Hobby Lobby returns illegally obtained artifacts to Iraq

Hobby Lobby returns illegally obtained artifacts to Iraq

Hobby Lobby has returned thousands of antiquities to Iraq after U.S. officials determined the artifacts were illegally obtained from Iraqi archaeological sites, making their purchase a violation of federal law.

The Oklahoma-based arts and crafts retailer will return 3,800 of the more than 5,500 objects it purchased in 2010 for $1.6 million, according to news reports.

The U.S. Department of Justice (DOJ) determined Hobby Lobby bought the artifacts despite being warned by an “expert on cultural property law” that the objects could have been looted from Iraqi archaeological sites.

The boxes containing the artifacts were falsely labeled as “tile samples” and “ceramics” and came into the U.S. through a United Arab Emirates-based supplier.

“The acquisition of the artifacts was fraught with red flags,” the DOJ statement said.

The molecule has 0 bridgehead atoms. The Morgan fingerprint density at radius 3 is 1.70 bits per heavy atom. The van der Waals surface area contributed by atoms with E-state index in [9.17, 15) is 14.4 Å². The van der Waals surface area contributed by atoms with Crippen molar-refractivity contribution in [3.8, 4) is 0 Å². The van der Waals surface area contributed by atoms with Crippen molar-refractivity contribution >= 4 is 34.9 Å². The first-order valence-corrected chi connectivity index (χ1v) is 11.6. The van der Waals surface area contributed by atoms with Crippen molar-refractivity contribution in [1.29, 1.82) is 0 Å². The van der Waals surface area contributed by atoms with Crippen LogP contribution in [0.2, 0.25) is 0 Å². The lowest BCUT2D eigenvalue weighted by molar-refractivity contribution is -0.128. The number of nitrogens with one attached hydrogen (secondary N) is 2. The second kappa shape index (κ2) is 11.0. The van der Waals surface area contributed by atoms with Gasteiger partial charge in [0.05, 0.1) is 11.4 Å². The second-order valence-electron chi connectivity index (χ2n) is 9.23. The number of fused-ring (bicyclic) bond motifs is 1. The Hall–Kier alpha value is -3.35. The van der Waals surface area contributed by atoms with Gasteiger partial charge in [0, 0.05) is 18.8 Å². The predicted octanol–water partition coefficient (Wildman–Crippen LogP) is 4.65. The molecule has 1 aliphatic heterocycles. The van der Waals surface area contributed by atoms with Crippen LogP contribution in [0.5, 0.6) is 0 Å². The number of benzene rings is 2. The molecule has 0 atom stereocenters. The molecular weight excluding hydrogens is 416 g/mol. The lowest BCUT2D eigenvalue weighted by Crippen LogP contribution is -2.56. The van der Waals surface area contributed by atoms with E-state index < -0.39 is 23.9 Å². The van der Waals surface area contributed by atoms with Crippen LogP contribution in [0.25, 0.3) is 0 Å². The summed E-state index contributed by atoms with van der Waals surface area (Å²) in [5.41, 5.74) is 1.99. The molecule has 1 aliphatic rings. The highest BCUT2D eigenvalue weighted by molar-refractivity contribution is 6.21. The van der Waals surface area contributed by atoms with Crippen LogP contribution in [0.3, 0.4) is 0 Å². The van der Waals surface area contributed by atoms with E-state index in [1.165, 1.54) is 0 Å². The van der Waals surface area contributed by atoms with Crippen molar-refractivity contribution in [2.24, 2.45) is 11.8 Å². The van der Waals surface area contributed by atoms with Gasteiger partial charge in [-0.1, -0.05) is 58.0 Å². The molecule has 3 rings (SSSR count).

A $3 million fine

The antiquities, which include cuneiform tablets, cylinder seals and clay bullae, were returned to Baghdad on May 2.

In 2017, Hobby Lobby agreed to pay a $3 million fine to settle a civil lawsuit from the Justice Department over the acquisition.

Hobby Lobby President Steve Green said in a statement in July 2017 that the company “should have exercised more oversight and carefully questioned how the acquisitions were handled.”

The antiquities were to be part of a collection of historical Bibles and other artifacts about the Bible “consistent with the company’s mission and passion for the Bible,” Green said in the statement.

Hobby Lobby helped fund the Museum of the Bible, a $500 million venture in Washington that contains some 40,000 biblical artifacts. The museum received $201 million worth of artifacts from Hobby Lobby and the Green family’s large collection of Christian pieces, The Washington Post reported.

The DOJ said Hobby Lobby had pledged to set up policies on the buying of cultural property, provide necessary training to its personnel, hire qualified outside customs counsel and customs brokers and submit quarterly reports to the government on any cultural property it buys for 18 months. (TAB)